Due to their high surface area, large pore volume, and favorable pore sizes, activated carbons (AC) (essentially, porous carbons) are being used in many applications, ranging from gas adsorption, storage and separation, to water cleaning, and as catalysts in various chemical reactions [1
]. The surface functional groups on activated carbons determine their adsorption behavior and surface reactivity, among other properties [4
]. In general, the final surface functionalities and properties are determined by the activation process and by the nature of charred precursors [6
]. Out of the different types of precursors, lignocellulosic biomass derived from agricultural wastes is a promising raw material, in part because of its abundant availability [2
]. Apart from the economic benefits, using these feedstocks for producing AC closes the carbon cycle and helps in solving air pollution and water pollution problems [7
]. Numerous lignocellulosic precursors—such as wood, almond shells, coconut shells, apple pulp, cotton stalks, rice husk, plum stones, and others—are being successfully used to produce activated carbons [7
]. This is basically a two-step process, of which the first one is carbonization in a high-temperature (300–900 °C) pyrolysis process, where moisture, volatiles, and most of the non-carbon hetero-elements in biomass (oxygen, hydrogen, nitrogen, and sulfur) are removed. The resultant charred material (biochar) has much higher carbon content. The second step is the activation process, intended to develop high internal porosity and surface area for enabling and enhancing the adsorption function. The main constituents of lignocellulosic biomass are cellulose, hemicellulose, and lignin. During the carbonization step, these macromolecules decompose at different rates and at different temperatures [6
]. Of all three, lignin is the most thermally resilient and ends up being the most abundant component of charred materials. Hence the respective proportions of the three components in the initial raw material and at the end of the carbonization step play a big role in determining the properties of charred materials, their behavior during activation, and eventually the yield and adsorptive properties of end products—activated carbons [1
Conversion of biomass to biochar is one of the newest approaches to carbon sequestration in terrestrial ecosystems. In general, biochar is a byproduct from pyrolysis of cellulosic biomass for production of biofuels and hydrogen. The char materials can act as a soil conditioner, enhancing plant growth by retaining humidity and supplying nutrients, and eventually improving soil physical and biological properties [16
]. Another potential use of biochar is a fuel additive in ruminant diets [17
]. However, a higher value product could be obtained by converting biochar to activated carbons. There are two main routes for this conversion: physical activation and chemical activation. Physical activation (sometimes also called thermal activation) is the process of slow oxidation of the char with mild oxidizing agents—such as steam and carbon dioxide—at temperatures usually between 600 °C and 900 °C. The slow oxidation process creates new porosity or enlarges the existing pores. Carbon dioxide is usually preferred over steam because of its low reactivity that permits controlling oxidation rates such that uniform porosity is developed. Chemical activation is based on char impregnation with chemicals (ZnCl2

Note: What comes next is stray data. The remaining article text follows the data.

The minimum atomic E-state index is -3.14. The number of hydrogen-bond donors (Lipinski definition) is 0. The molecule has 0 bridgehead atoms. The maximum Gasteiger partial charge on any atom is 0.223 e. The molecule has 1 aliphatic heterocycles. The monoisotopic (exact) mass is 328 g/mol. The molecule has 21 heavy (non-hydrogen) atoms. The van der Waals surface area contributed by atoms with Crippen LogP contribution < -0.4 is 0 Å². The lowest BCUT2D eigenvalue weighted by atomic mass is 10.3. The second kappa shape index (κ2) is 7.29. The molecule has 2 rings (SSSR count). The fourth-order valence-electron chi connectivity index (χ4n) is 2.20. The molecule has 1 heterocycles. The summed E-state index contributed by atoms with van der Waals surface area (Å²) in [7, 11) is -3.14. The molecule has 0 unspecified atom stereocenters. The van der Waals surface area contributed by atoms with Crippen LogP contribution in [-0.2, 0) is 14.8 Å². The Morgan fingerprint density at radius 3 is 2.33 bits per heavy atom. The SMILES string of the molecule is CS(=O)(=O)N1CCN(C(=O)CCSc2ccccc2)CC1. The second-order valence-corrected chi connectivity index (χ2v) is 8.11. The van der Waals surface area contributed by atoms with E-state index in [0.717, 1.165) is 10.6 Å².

, KOH, H3
) which promote dehydration, polycondensation, and gasification reactions at lower temperatures than those needed for physical activation. The yield is higher, but the process requires extensive washing of final product for elimination of chemicals, which is perceived as an environmental penalty.
This study is focused on physical activation by CO2 of biochar materials obtained from different lignocellulosic precursors, and characterization of their surface properties and porosity using nitrogen adsorption measurements. An attempt was made to relate the properties of activated carbons, such as surface area and pore volumes, to the activation conditions and the nature of precursor materials.
Using charred materials from various raw materials—pyrolyzed at identical conditions and physically activated to weight losses in a narrow range (30–35%)—made it possible to seek correlations between the nature of raw lignocellulose materials and the properties of char intermediates, on one hand, and function-enabling properties of activated carbons, on the other hand. It is generally agreed that the properties of activated carbons depend largely on the nature of lignocellulosic precursors, carbonization (pyrolysis) conditions, and activation procedures. Of the three components of lignocellulosic precursors—hemicellulose, cellulose, and lignin—lignin is more resistant to the thermal process and ends as the main component of chars and activated carbons [6
]. Cellulose and hemicellulose are thermally decomposed in larger proportion than lignin and end as being a minor component in charred materials and in physically activated carbons. Thus, the ratio of cellulose, hemicelluloses, and lignin in the charred precursor determine the properties of the activated carbon, but in different ways and in proportion to their initial weight content: thermally labile cellulose and hemicelluloses contribute to the pore system, while the more resistant lignin is retrieved in the solid carbon matrix.
Since the steps of biomass pyrolysis and physical activation of chars were done (as close as possible) in similar conditions, a closer look into the results may possibly reveal correlations, if any, between the nature of raw lignocellulosic materials, properties of intermediate chars, process conditions during activation, and useful properties of the end products—activated carbons. Searching for correlations between the raw material (wood, grass) and the product (activated carbon) is difficult because the sequence of physical and chemical transformations along the process chain may have weakened or even hidden any causality.
summarizes available information on raw biomass, charred materials, and activated carbons, including porosity, and surface area. The raw biomass contains significant amounts of moisture, and about half of its weight is elemental carbon. Analysis of dried wood crumbles before pyrolysis (Table 1
) shows that volatile products (to be collected as biofuel and gas products in the fast pyrolysis process) represent about 90% of weight, fixed carbon (to be retrieved as biochar) represents 4–8 wt %, and mineral ash is less than 2 wt %. The biochars contain much lower amounts of moisture and volatile products, and their carbon yield after TGA analysis in N2
at 1000 °C (Figure 3
) is 80–90%. No attempts were made to determine the ash content in this carbon solid. Activation in CO2
at 800 °C yields roughly 50–72% activated carbon, based on the initial char weight. The weight loss in the gasification reaction with CO2
is 20–45%, and the difference is made by moisture and volatiles.
Rutherford et al. [36
] studied chemical processes during pyrolysis of pine bark, pine wood, and poplar wood. They reported that thermal degradation of cellulose and hemicellulose in the early stages (below ~250 °C) is accompanied by an increase of aromatic structures, a decrease of aliphatic structures, and release of hydrogen and oxygen at a faster rate than carbon oxides. These conclusions were supported by Zhao et al. [24